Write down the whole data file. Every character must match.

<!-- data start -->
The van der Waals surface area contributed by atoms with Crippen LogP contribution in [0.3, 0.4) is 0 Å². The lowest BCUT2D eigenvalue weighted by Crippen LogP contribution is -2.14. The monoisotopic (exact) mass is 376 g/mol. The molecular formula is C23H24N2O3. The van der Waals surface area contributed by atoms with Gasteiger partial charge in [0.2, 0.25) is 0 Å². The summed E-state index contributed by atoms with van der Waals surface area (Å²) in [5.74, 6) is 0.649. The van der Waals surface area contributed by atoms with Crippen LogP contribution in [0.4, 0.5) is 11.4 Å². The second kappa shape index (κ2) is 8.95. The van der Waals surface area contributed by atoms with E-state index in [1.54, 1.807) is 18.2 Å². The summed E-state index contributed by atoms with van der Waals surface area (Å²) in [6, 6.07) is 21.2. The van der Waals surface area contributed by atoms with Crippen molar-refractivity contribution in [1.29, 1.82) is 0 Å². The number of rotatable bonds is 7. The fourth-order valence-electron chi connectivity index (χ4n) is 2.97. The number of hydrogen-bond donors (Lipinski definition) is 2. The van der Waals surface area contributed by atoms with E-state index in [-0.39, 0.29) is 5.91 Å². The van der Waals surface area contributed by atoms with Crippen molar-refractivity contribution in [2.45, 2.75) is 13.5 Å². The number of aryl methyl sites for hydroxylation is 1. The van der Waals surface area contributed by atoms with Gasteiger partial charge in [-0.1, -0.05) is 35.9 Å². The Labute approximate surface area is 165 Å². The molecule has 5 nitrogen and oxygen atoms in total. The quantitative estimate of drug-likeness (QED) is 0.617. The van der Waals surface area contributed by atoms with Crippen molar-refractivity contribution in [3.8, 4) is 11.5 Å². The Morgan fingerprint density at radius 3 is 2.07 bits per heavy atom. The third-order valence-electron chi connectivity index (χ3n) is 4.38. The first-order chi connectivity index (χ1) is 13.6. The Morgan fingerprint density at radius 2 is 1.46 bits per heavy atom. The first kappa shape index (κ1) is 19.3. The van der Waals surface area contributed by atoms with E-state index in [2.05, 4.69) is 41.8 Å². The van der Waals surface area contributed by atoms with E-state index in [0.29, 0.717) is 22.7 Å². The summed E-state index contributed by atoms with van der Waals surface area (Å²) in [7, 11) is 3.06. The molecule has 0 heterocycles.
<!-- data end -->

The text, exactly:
The van der Waals surface area contributed by atoms with Crippen LogP contribution in [0.3, 0.4) is 0 Å². The lowest BCUT2D eigenvalue weighted by Crippen LogP contribution is -2.14. The monoisotopic (exact) mass is 376 g/mol. The molecular formula is C23H24N2O3. The van der Waals surface area contributed by atoms with Gasteiger partial charge in [0.2, 0.25) is 0 Å². The summed E-state index contributed by atoms with van der Waals surface area (Å²) in [5.74, 6) is 0.649. The van der Waals surface area contributed by atoms with Crippen LogP contribution in [0.4, 0.5) is 11.4 Å². The second kappa shape index (κ2) is 8.95. The van der Waals surface area contributed by atoms with E-state index in [1.54, 1.807) is 18.2 Å². The summed E-state index contributed by atoms with van der Waals surface area (Å²) in [6, 6.07) is 21.2. The van der Waals surface area contributed by atoms with Crippen molar-refractivity contribution in [1.29, 1.82) is 0 Å². The number of rotatable bonds is 7. The fourth-order valence-electron chi connectivity index (χ4n) is 2.97. The number of hydrogen-bond donors (Lipinski definition) is 2. The van der Waals surface area contributed by atoms with E-state index in [-0.39, 0.29) is 5.91 Å². The van der Waals surface area contributed by atoms with Crippen molar-refractivity contribution in [2.45, 2.75) is 13.5 Å². The number of aryl methyl sites for hydroxylation is 1. The van der Waals surface area contributed by atoms with Gasteiger partial charge in [-0.1, -0.05) is 35.9 Å². The Labute approximate surface area is 165 Å². The molecule has 5 nitrogen and oxygen atoms in total. The quantitative estimate of drug-likeness (QED) is 0.617. The van der Waals surface area contributed by atoms with Crippen molar-refractivity contribution in [3.8, 4) is 11.5 Å². The Morgan fingerprint density at radius 3 is 2.07 bits per heavy atom. The third-order valence-electron chi connectivity index (χ3n) is 4.38. The first-order chi connectivity index (χ1) is 13.6. The Morgan fingerprint density at radius 2 is 1.46 bits per heavy atom. The first kappa shape index (κ1) is 19.3. The van der Waals surface area contributed by atoms with E-state index in [2.05, 4.69) is 41.8 Å². The van der Waals surface area contributed by atoms with E-state index in [0.29, 0.717) is 22.7 Å². The summed E-state index contributed by atoms with van der Waals surface area (Å²) in [7, 11) is 3.06. The molecule has 0 heterocycles.